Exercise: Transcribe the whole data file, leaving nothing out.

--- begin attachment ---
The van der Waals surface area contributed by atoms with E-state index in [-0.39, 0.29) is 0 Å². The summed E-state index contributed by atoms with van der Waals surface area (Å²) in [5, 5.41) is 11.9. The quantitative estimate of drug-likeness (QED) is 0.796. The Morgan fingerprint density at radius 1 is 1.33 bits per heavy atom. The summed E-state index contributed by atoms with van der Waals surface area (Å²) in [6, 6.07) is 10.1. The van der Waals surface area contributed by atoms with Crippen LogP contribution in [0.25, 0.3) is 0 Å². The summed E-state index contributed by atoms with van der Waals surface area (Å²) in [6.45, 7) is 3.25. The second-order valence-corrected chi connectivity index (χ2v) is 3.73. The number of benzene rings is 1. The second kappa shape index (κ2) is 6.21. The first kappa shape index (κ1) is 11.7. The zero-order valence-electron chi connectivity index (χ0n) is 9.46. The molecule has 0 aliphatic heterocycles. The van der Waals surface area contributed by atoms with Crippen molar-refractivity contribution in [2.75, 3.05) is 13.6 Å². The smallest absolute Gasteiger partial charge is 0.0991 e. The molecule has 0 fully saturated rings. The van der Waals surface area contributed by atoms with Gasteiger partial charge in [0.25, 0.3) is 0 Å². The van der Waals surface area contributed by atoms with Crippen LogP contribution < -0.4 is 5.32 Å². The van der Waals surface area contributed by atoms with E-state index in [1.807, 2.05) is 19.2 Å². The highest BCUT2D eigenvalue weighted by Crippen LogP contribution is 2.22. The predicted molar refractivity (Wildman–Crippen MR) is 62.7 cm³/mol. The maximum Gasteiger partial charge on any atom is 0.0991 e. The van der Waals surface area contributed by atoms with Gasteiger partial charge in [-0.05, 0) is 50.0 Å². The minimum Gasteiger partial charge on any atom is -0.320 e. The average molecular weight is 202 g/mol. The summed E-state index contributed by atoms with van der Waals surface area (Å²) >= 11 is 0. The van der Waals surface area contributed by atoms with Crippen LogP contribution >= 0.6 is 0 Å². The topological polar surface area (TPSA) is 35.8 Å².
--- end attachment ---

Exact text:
The van der Waals surface area contributed by atoms with E-state index in [-0.39, 0.29) is 0 Å². The summed E-state index contributed by atoms with van der Waals surface area (Å²) in [5, 5.41) is 11.9. The quantitative estimate of drug-likeness (QED) is 0.796. The Morgan fingerprint density at radius 1 is 1.33 bits per heavy atom. The summed E-state index contributed by atoms with van der Waals surface area (Å²) in [6, 6.07) is 10.1. The van der Waals surface area contributed by atoms with Crippen LogP contribution in [0.25, 0.3) is 0 Å². The summed E-state index contributed by atoms with van der Waals surface area (Å²) in [6.45, 7) is 3.25. The second-order valence-corrected chi connectivity index (χ2v) is 3.73. The number of benzene rings is 1. The second kappa shape index (κ2) is 6.21. The first kappa shape index (κ1) is 11.7. The zero-order valence-electron chi connectivity index (χ0n) is 9.46. The molecule has 0 aliphatic heterocycles. The van der Waals surface area contributed by atoms with Crippen molar-refractivity contribution in [2.75, 3.05) is 13.6 Å². The smallest absolute Gasteiger partial charge is 0.0991 e. The molecule has 0 fully saturated rings. The van der Waals surface area contributed by atoms with Gasteiger partial charge in [0.25, 0.3) is 0 Å². The van der Waals surface area contributed by atoms with Crippen LogP contribution < -0.4 is 5.32 Å². The van der Waals surface area contributed by atoms with E-state index in [1.807, 2.05) is 19.2 Å². The highest BCUT2D eigenvalue weighted by Crippen LogP contribution is 2.22. The predicted molar refractivity (Wildman–Crippen MR) is 62.7 cm³/mol. The maximum Gasteiger partial charge on any atom is 0.0991 e. The van der Waals surface area contributed by atoms with Gasteiger partial charge in [-0.05, 0) is 50.0 Å². The minimum Gasteiger partial charge on any atom is -0.320 e. The average molecular weight is 202 g/mol. The summed E-state index contributed by atoms with van der Waals surface area (Å²) >= 11 is 0. The van der Waals surface area contributed by atoms with Crippen LogP contribution >= 0.6 is 0 Å². The topological polar surface area (TPSA) is 35.8 Å².